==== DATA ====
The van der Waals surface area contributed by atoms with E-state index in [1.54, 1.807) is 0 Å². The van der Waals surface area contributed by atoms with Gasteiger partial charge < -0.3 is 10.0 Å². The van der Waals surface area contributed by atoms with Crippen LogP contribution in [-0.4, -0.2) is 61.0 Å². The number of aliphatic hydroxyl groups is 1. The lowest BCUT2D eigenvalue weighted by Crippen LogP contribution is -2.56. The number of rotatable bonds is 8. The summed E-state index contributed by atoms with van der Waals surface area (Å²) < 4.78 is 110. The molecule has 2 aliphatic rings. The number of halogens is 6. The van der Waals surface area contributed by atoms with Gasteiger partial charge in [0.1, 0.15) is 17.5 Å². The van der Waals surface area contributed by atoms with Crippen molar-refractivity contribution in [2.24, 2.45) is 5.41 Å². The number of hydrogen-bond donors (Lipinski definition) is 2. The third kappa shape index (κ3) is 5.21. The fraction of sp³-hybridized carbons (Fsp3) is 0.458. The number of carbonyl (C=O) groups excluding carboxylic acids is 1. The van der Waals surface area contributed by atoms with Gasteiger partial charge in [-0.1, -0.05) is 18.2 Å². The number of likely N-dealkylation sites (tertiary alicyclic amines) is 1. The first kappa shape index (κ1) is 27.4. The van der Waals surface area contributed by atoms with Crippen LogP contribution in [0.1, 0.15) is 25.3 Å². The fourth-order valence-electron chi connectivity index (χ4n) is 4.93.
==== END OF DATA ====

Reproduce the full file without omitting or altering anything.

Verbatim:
The van der Waals surface area contributed by atoms with E-state index in [1.54, 1.807) is 0 Å². The van der Waals surface area contributed by atoms with Gasteiger partial charge < -0.3 is 10.0 Å². The van der Waals surface area contributed by atoms with Crippen LogP contribution in [-0.4, -0.2) is 61.0 Å². The number of aliphatic hydroxyl groups is 1. The lowest BCUT2D eigenvalue weighted by Crippen LogP contribution is -2.56. The number of rotatable bonds is 8. The summed E-state index contributed by atoms with van der Waals surface area (Å²) < 4.78 is 110. The molecule has 2 aliphatic rings. The number of halogens is 6. The van der Waals surface area contributed by atoms with Gasteiger partial charge in [0.1, 0.15) is 17.5 Å². The van der Waals surface area contributed by atoms with Crippen molar-refractivity contribution in [2.24, 2.45) is 5.41 Å². The number of hydrogen-bond donors (Lipinski definition) is 2. The third kappa shape index (κ3) is 5.21. The fraction of sp³-hybridized carbons (Fsp3) is 0.458. The number of carbonyl (C=O) groups excluding carboxylic acids is 1. The van der Waals surface area contributed by atoms with Gasteiger partial charge in [-0.1, -0.05) is 18.2 Å². The number of likely N-dealkylation sites (tertiary alicyclic amines) is 1. The first kappa shape index (κ1) is 27.4. The van der Waals surface area contributed by atoms with Crippen LogP contribution in [0.1, 0.15) is 25.3 Å². The fourth-order valence-electron chi connectivity index (χ4n) is 4.93.